In 2002 Barcelona was awarded the title of most city in Europe by the prestigious Le Guide des Gourmands, the first non-French city so named in the 15 years of the publication's run (at the time). Being the capital city of the Autonomous Community of Catalonia, Barcelona's restaurants specialise in the delicious Catalan cuisine, typically flaunting the extensive use of garlic, olive oil and fish for many kinds of meals. It is not uncommon to find fish mixed with red meat in a stew. The (bread smeared in tomato and seasoned with olive oil and salt) is a signature Catalonian delicacy served with every meal in most restaurants. Tapas, now popular worldwide, originated in Spain, and these bite-sized treats are a firm favourite in the city of Barcelona.
Catalonia is a premier wine region for Spain and the birthplace of Cava sparkling wine. Dark red grapes in the region make for the darker 'black' wine, or , a stronger red concoction. Dry white wines come second to the Cava in popularity among tourists and locals alike.
Barcelona's restaurants usually open around 8am (if they are open for breakfast that is) and typically remain open until midnight. Supper hours are very late, with most residents opting to dine between 9pm and 10pm.
Barcelona is a shopper's playground. A three-mile (5km) shopping route runs from Las Ramblas, through Placa de Catalunya, along Passeig de Gràcia, and up Avenue Diagonal. Most of it is pedestrianised and pleasant to navigate on foot. The Tomb bus is a service specifically tailored for shoppers in the city, covering all the major retail centres; it departs every seven minutes from Catalonia Square and makes 28 stops up until Placa Pius XII. Tickets can be bought on the bus.
Barcelona is a very fashion conscious place and several big names such as Giorgio Armani, Burberry and Bally are represented in exclusive stores in the city while there are also local Spanish mega-fashion stores like Zara, Mango and Adolfo Dominguez. Travellers on a budget might want to take advantage of seasonal sales. Winter sales officially start around 10 January and summer sales around 5 July; savings are generally high, between 50 to 70 percent, during these sales.
Shops in Barcelona open at about 9am and close between 8pm and 9pm daily. Some shops close for a lunchtime siesta between 2pm and 4pm.
Non-EU visitors to Spain have a little extra incentive to bring souvenirs home: tax free shopping. So long as the goods bought are items that can be taken back to their country with them and the bill exceeds €90, they will make a saving of 18 percent on purchases. Visitors should look out for the Tax Free signs in shop windows.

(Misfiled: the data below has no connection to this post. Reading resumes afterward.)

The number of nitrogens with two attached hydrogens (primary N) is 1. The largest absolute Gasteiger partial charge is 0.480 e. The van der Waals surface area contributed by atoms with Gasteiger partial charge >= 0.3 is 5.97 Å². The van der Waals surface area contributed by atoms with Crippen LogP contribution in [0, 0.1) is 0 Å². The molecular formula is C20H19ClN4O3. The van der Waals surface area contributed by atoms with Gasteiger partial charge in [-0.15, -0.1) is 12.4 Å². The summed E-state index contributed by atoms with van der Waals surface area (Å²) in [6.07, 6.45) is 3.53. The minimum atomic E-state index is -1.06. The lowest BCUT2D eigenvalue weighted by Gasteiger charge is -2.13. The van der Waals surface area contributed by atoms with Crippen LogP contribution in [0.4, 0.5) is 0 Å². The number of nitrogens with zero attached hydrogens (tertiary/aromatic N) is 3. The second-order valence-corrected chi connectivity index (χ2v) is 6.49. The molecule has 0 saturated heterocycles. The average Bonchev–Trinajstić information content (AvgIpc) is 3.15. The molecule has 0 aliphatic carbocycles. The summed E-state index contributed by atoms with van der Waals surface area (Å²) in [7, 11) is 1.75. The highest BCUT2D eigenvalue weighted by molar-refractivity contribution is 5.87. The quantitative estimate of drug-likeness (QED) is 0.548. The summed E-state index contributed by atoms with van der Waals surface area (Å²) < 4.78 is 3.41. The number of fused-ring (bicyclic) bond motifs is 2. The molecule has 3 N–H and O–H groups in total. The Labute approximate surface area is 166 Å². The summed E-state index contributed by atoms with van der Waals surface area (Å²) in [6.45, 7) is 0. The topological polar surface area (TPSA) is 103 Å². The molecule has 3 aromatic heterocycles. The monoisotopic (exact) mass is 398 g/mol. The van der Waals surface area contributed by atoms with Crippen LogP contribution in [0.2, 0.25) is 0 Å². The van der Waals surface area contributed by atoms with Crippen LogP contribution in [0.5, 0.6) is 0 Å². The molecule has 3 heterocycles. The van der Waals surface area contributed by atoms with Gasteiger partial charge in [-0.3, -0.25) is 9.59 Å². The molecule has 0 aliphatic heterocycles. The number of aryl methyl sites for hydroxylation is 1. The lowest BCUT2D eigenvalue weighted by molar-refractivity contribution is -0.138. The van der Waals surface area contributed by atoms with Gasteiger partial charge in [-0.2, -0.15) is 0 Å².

With a lunchtime siesta, there's no excuse for not having enough energy to make it through a long night of partying up a storm on the streets of Barcelona. Alfresco dining is a good way to start an evening of revelry and has become a way of life in many of the city's squares. Good spots to sip on a glass of wine and people-watch are the Placa del Sol in Gracia and Passeig del Born, Placa del Pi and Plaça Reial in the Old Town.
Barcelona is a trendy city with a fickle club scene that changes just about as often as its locals change their minds on what they'd like to drink. During the summer, (beach bars) open along the white sands of Barcelona's urban beaches, each with its own vibe and music, and are popular with both locals and tourists.
Key nightlife spots include Barri Gotic, which despite its medieval atmosphere, boasts a great selection of bars and clubs to choose from, though it is best for visitors to keep possessions close to their bodies, as pickpockets operate in these areas. Las Ramblas is also full of party venues. This is where visitors will find some of Barcelona's most popular and trendiest nightclubs and bars. L'Eixample, north of the city, is the place to go to enjoy Barcelona's gay scene. Port Olimpic is great for night owls, with plenty of bars, clubs and great seafood restaurants, while the yacht marina is a great place to enjoy sundowners on a warm summer's evening.
With the rest of Europe right on its doorstep, Barcelona is dripping with culture and there are plenty of regular performances of ballet, music, dance and opera at various venues such as the Joan Miro Foundation and the Greek Theatre, or the Liceu Opera House. And for a more relaxed evening, visitors can enjoy Flamenco at various venues throughout the city such as Tablao de Carmen and Travel Bar Flamenco Guide, which are both located in the old quarter's centre.